22. Dan Kotowski says:

    You could use it to monitor router or server logs. My webserver has no keyboard or monitor, so I have to use a serial connector to get any access to it. Almost never do I need the keyboard though. If at all possible, it would be interesting to “broadcast” a video feed of the access logs to a tivo, but only when they change. Thus, I would theoretically have a single video feed stored on a tivo that would be constantly scrolling (since it would only add new frames when the logs update), but I could pause/rewind/fast-forward to sort through the log looking for things such as attempted attacks and where they come from, and all from the comfort of my living room.

  23. sweavo says:

    As an art project: a reverse webcam. Visitors can upload images through their browser for display in your livingroom.

  24. hempas says:

    I have three TVs in my house, it would be nice to have a streaming box connected to each TV so i can control what stream i want to see. The source could come from any box and be viewed on any TV. In my case the source would be one of my two computers or the TV-feed.

  25. jose lope says:

    Working with/for a doctor’s office, we’ve always wanted a way to display information onto the waiting room video screens (Yes, TVs… but the “1984” way sounded cooler) I’m imagining a passive/pass through video thing that will let normal cable tv through, but when we want to run our PSA, all the TVs will switch to show what we want them to…

    Also, be able to show disney movies on the TVs but have them stored on a network computer.

    Lastly, if you’re Tivo is IN your car, and your car gets stolen… wouldn’t it be kinda pointless? or are you thinking about a)streaming it off-site or b)post-recovery…

  26. steve diraddo says:

    program the tivo with a personality, then build a puppy-cyborg that barks and records your favorite shows. you could stream the dogs thoughts and what it currently sees over the net

  27. Freshnessninja says:

    purchase (or make) a small volt reader and use it to monitor voltage ratings comming of your gen/solar pannels. or monitor voltage usage by your (insert electronic device here).

  28. Blind says:

    Why not use one as a home automation controller. A basic interface is all that you need to configure it with, so a remote should work fine for that. I2C or similar would be more then adequet for communications to all of the devices and should be easy to rig in. And I would think that you could simply use it as a pass through so that when you aren’t playing with your home configuration it just routes the regular TV signal through it so you don’t lose a set of video drops on your display. Shouldn’t need much processing power or storage so any old Tivo unit would work.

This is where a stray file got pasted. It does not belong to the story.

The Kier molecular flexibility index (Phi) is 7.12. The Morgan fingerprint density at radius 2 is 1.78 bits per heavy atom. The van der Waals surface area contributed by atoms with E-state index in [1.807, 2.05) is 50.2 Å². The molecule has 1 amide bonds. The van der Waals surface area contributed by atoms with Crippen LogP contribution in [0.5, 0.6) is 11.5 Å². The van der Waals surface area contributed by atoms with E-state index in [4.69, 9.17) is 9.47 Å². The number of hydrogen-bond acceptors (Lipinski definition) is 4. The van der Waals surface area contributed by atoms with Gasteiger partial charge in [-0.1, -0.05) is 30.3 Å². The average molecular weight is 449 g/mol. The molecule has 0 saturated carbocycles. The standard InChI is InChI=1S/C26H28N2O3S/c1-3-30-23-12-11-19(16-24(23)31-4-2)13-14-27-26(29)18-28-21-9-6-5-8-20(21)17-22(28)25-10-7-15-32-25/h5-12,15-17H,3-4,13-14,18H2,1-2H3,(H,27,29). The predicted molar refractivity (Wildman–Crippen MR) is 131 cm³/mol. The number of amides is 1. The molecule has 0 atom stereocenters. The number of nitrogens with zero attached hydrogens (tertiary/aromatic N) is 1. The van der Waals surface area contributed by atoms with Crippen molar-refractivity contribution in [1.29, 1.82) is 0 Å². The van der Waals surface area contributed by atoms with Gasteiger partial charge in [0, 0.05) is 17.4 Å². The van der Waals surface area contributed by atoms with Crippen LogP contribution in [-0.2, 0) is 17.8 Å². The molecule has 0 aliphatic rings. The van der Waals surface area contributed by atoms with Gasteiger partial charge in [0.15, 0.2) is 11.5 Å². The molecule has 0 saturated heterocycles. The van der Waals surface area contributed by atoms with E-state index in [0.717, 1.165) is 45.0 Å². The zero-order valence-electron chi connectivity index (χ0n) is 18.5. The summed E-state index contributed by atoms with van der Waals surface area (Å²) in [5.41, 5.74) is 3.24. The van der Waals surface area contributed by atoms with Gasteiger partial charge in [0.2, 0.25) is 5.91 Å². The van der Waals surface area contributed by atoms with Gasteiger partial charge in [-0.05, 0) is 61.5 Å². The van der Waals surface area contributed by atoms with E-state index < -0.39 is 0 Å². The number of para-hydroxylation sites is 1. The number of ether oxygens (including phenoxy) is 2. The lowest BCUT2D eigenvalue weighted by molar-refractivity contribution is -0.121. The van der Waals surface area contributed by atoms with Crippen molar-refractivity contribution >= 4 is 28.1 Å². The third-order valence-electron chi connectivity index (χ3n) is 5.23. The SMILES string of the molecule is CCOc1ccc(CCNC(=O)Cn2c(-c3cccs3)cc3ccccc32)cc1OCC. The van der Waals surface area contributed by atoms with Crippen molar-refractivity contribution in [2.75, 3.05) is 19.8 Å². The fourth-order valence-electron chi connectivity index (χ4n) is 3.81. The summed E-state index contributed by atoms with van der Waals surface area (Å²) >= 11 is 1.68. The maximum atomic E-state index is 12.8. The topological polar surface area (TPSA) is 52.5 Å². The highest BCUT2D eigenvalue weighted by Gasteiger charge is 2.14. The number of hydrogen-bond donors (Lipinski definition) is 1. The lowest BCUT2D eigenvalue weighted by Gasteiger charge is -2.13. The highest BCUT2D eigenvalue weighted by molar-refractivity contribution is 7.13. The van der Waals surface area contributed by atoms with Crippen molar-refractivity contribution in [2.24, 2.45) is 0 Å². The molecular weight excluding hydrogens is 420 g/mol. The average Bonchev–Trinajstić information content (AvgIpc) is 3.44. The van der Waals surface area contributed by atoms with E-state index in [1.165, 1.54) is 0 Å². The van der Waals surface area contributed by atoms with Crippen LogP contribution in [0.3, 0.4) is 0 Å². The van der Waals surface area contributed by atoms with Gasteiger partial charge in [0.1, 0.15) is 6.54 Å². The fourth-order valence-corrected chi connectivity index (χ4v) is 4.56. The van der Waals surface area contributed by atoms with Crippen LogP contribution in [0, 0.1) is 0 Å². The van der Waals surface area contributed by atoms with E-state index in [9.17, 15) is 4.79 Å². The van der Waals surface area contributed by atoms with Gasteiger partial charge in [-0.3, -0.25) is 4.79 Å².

29. Skyler Orlando says:

    Well, you could mount it on a chassis and use it as a brain for a robot; with several, you could build a “swarm”. Attach a vacuum cleaner/swiffer, and you have a Tivoomba.

  30. Necrofire says:

    Instead of network this or linux that, what about this clever little hack. Using a Tivo to record a tv program, and watch it when you want at a later time. Oh, wait. Who does that?

  31. paige says:

    Use it for both recording Normal TV coming in but add a bittorrent interface. It gives you a place to grab and store video content(movies and TV… foreign broadcast items) without a luggy PC. You make sure it is networked to the rest of the house so that all the machines can act a terminals and stream both TV’s and movies. It will help to add more disc space of course but Black Friday is only days away and you know damn well I am going to be grabbing the killer drive deals.

  32. ian says:

    I think that the idea of modding the tivo is great. there sre still some problems with the tivo (lack of cpu power.)
    recieantly I have been messing around with xbox linux. my idea is to run the systems together as a pair, the tivo could function as a coax in/out and the xbox could do all the core prossing work. an added bonus is that both systems are easly moddified.

  33. Sh3llz says:

    The perfect setup would be MythTV as the platform, bittorrent style movie/iptv sharing, social networking features, Games, GoogleApps!

  34. Macaba says:

    I work for a student radio station and we use a Tivo to record CCTV footage. We also put as the audio track the audio from our broadcast to provide another logging system.
    Not innovative, but shows another use out there.

  35. I have never own a Tivo, but I would assume that you could use it as a MAME arcade of some sort. If you get MythTV working on it, you could convert it to an all in one unit (Multimedia and games). This way if you have kids, a system that plays games and media for every room is not only possible, but save the warranties of your Playstations.

  36. Blind says:

    They can correct me if I’m wrong, but I believe that this is more of just a mental excercise type thing and not a “US only challenge”. He’s just saying “hey, here is this piece of tech that has been tweaked in the past. This is what others have done with it. Can you think of something better?”